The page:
Bando McGlocklin Going Public in 1987
The vast majority of Bando McGlocklin loans were backed by real estate, so that it was not surprising that in 1986 the three partners decided to start a real estate investment trust (REIT), Bishops Woods I. In May 1987 the firm went public as Bando McGlocklin Capital Corp., raising $4.2 million. Following a restructuring of the business in 1993, the SBIC was transferred to a subsidiary, InvestorsBancorp, leaving the parent company to begin converting to a REIT, a process not completed until 1997 when InvestorBancorp was created as a separate corporation to make small business loans. Bando McGlocklin now began to lease warehouse and light industrial space to businesses. By now the company also found itself inadvertently taking over some of the small businesses to which it had previously loaned money. In addition to Middleton Dolls, it also gained control of License Products Inc. The recipient of a loan in 1988, the company by 1993 was in default to Bando McGlocklin, which instead of selling off the business decided to try turning it around.
Increasingly during the 1990s the doll business became the focus of Bando McGlocklin. After losing $350,000 during the first year after emerging from bankruptcy, Lee Middleton Original Dolls began to show a profit, growing to $1.8 million in 1996. Much of that improvement was attributed to Lee Middleton's introduction of her newborn babies line in 1994 and the 1996 expansion of her Artist Studio Collection, a line of expensive, limited-edition collectible dolls. She remained the company's only artist, but as demand for Middleton's infant dolls grew, it became clear that other designers would have to be hired. Lee Middleton's health also was becoming a factor. She was forced to undergo heart bypass surgery in 1996, and then on the evening of January 30, 1997, while working at her studio, she was struck by a fatal heart attack. Finding an artist to replace her was now a daunting but imperative task.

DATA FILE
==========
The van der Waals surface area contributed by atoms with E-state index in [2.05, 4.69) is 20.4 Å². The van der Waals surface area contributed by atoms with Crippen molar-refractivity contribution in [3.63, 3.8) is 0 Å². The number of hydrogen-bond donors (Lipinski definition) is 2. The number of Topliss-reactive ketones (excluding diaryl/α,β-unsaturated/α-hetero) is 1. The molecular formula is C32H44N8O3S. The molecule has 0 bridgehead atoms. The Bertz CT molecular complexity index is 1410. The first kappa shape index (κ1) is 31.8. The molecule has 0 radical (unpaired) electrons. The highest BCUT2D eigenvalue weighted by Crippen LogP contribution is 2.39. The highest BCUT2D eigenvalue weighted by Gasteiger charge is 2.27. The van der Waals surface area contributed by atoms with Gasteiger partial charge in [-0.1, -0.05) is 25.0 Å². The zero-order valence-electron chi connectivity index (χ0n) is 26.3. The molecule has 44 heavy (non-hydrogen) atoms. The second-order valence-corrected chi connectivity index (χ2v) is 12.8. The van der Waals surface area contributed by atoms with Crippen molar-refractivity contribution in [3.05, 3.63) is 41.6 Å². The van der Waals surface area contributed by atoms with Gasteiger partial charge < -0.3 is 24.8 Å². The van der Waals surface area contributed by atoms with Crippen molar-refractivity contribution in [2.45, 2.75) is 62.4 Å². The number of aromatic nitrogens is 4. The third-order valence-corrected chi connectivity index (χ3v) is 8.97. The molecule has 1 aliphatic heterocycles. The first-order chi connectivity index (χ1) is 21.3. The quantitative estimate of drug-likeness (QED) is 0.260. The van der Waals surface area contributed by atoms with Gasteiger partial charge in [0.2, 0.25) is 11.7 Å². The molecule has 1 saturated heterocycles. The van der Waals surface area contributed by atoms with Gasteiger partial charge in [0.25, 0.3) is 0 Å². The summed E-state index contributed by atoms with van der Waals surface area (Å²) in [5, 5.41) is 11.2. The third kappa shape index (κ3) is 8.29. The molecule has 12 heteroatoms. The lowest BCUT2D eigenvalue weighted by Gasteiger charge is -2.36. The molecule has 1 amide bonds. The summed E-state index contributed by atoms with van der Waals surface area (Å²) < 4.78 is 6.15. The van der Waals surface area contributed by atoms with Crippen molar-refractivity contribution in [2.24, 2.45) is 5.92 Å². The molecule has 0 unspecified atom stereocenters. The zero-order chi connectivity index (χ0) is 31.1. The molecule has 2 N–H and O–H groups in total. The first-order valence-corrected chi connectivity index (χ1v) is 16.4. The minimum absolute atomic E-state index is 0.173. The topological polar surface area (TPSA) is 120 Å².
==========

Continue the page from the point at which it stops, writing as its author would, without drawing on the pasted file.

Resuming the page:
Riva Schick, the first doll designer to have her work produced under the Middleton banner, was similar to Lee Middleton in many ways, especially her talent for realistically sculpting infants, yet she was not even familiar with her predecessor's name. Growing up in British Columbia, Canada, Schick had to make her paper dolls because her family could not afford to buy dolls for her. Religious and self-taught like Lee Middleton, she worked as a postal clerk for 17 years before quitting to see if she could forge a career in dollmaking, which she had only taken up in 1990. Working at her kitchen table, like Lee Middleton, she produced one-of-a-kind, hand-sculpted dolls, which she sold at shows. She did not even read her first collectors magazine until 1997, from which she learned about International Toy Fair 1997. She was determined to show her work at the fair, but just as she was set to leave, her father died and she had to send her sisters-in-law to submit her work. Nevertheless, her dolls generated enough interest that several companies asked her to contact them. Nothing worked out and she was about to give up on signing with a dollmaking company when she finally called Lee Middleton Original Dolls and was asked to submit some pictures of her work. In a matter of days she was visiting the factory and was signed to sculpt for the company. Her rise to stardom in the doll world was rapid. Within months she won "Best New Doll" and "Best New Doll Artist" at the International Collectibles Exposition.